(v) Requiring everyone to have a cleansing shower before entering the pool;
(vi) Requiring anyone in diapers to wear protective covering to prevent contamination;
(vii) Requiring diapers to be changed at designated diaper change areas;
(viii) Warning patrons that anyone refusing to obey the pool rules is subject to removal from the premises;
(ix) Directing patrons to the location of the nearest telephone and first-aid kit for emergency use;
(x) Advising patrons that anyone with seizure, heart, or circulatory problems should swim with a buddy; and
(xi) Where diving boards are used, provide signs for proper use.
(b) All swimming, spa, and wading pool facilities where lifeguards or attendants are not present shall have signs stating additional pool rules that:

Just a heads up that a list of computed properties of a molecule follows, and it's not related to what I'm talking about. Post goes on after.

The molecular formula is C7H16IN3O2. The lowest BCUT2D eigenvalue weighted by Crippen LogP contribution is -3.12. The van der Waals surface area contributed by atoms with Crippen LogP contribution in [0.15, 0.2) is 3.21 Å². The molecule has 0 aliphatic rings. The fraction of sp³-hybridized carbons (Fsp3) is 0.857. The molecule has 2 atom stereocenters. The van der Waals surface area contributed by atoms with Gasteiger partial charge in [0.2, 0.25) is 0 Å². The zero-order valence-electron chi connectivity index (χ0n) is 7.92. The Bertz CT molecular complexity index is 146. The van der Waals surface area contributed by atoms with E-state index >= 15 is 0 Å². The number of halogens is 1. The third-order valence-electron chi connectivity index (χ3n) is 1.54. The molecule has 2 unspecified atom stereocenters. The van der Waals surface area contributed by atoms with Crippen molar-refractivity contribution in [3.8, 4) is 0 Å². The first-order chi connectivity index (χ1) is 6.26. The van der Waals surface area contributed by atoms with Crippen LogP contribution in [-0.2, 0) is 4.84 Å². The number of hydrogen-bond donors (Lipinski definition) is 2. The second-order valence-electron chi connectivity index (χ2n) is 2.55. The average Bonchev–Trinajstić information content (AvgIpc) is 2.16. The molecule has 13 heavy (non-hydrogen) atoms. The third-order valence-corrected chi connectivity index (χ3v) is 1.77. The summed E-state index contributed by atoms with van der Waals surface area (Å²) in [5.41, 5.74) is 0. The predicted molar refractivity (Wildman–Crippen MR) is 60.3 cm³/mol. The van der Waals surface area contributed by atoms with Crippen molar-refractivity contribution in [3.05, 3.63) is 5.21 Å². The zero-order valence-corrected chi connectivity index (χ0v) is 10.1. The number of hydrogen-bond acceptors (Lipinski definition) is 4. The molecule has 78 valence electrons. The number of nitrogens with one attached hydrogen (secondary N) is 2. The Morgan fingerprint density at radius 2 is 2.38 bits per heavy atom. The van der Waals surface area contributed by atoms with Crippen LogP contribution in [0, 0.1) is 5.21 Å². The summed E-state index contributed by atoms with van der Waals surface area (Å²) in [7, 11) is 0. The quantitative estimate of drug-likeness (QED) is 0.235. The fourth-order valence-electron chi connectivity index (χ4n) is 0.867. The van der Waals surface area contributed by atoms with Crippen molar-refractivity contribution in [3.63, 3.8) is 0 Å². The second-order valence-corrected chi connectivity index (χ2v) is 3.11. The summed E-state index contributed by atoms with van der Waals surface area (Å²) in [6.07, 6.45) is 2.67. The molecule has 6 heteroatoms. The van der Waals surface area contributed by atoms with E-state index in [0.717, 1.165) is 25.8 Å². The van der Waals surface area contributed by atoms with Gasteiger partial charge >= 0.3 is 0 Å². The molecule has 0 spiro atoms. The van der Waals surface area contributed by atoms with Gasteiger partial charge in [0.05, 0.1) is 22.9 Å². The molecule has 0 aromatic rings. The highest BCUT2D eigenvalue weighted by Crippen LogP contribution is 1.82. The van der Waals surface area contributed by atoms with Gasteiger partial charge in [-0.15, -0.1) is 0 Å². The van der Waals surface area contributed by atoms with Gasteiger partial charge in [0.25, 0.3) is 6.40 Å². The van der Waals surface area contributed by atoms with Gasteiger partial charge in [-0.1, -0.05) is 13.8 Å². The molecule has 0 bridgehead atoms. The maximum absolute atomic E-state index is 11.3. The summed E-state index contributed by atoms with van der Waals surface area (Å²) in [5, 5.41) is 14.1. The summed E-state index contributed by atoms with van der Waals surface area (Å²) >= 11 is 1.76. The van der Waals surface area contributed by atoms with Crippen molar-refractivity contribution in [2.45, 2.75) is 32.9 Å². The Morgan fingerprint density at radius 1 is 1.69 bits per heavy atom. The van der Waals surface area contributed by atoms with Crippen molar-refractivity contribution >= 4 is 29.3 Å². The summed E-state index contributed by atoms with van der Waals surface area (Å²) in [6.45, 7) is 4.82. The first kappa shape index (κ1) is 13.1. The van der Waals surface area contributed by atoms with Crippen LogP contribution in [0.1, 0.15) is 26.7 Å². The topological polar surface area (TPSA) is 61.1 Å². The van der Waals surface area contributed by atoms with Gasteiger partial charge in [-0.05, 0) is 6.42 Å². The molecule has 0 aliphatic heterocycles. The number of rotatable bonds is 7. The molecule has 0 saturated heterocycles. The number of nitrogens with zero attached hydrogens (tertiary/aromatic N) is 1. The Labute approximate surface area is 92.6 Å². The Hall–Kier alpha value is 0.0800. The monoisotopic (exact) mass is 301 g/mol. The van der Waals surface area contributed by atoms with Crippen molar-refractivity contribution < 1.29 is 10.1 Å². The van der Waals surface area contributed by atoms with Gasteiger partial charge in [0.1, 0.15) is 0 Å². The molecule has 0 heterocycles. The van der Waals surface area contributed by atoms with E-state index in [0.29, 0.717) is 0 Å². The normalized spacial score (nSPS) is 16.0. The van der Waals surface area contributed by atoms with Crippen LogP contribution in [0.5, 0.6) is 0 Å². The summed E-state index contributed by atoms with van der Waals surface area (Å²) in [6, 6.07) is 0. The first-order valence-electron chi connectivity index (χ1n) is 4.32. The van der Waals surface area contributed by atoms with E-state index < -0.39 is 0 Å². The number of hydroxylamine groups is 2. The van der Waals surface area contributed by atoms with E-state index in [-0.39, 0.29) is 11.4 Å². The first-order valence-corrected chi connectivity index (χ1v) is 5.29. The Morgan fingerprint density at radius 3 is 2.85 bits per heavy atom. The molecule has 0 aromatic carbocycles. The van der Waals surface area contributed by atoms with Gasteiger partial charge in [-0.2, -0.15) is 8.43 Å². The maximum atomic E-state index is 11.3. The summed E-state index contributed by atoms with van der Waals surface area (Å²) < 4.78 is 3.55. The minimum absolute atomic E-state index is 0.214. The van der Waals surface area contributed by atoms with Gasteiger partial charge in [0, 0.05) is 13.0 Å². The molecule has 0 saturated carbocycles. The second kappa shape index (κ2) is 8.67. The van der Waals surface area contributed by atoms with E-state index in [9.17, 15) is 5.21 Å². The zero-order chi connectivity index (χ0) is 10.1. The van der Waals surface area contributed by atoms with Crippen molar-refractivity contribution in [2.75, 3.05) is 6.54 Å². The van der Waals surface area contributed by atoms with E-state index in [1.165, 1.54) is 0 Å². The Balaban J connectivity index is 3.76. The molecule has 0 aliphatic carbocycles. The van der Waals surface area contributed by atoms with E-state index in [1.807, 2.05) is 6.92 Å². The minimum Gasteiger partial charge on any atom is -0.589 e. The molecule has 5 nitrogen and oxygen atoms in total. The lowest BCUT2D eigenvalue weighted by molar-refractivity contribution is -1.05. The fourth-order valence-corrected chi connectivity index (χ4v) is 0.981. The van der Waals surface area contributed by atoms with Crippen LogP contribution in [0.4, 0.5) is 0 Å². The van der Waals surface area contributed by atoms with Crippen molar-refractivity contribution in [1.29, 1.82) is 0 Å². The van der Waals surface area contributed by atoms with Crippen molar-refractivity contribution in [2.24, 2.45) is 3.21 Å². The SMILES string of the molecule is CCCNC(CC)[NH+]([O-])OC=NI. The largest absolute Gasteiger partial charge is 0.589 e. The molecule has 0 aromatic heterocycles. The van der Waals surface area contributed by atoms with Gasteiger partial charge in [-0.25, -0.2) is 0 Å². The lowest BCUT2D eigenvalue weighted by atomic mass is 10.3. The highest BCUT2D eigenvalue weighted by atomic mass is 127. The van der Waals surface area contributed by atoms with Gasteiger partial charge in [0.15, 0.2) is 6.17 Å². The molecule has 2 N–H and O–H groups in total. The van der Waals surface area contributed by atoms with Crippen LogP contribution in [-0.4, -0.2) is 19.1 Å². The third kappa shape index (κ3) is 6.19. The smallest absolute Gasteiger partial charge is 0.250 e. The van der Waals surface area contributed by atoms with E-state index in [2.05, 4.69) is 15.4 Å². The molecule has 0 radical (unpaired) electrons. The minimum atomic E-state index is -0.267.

(i) If a child twelve years of age or less is using the pool, a responsible adult eighteen years of age or older must accompany the child and be at the pool or pool deck at all times the child uses the facility; and
(ii) If an individual between thirteen years of age and seventeen years of age is using the pool, at least one other person must be at the pool facility.
(c) All spa pool facilities must have signs stating additional pool rules:
(i) Cautioning that children under the age of six should not use a spa pool;
(ii) Cautioning that persons suffering from heart disease, diabetes, or high blood pressure should consult a physician before using a spa pool;
(iii) Cautioning that women who are or might be pregnant seek physician's advice regarding using a spa pool;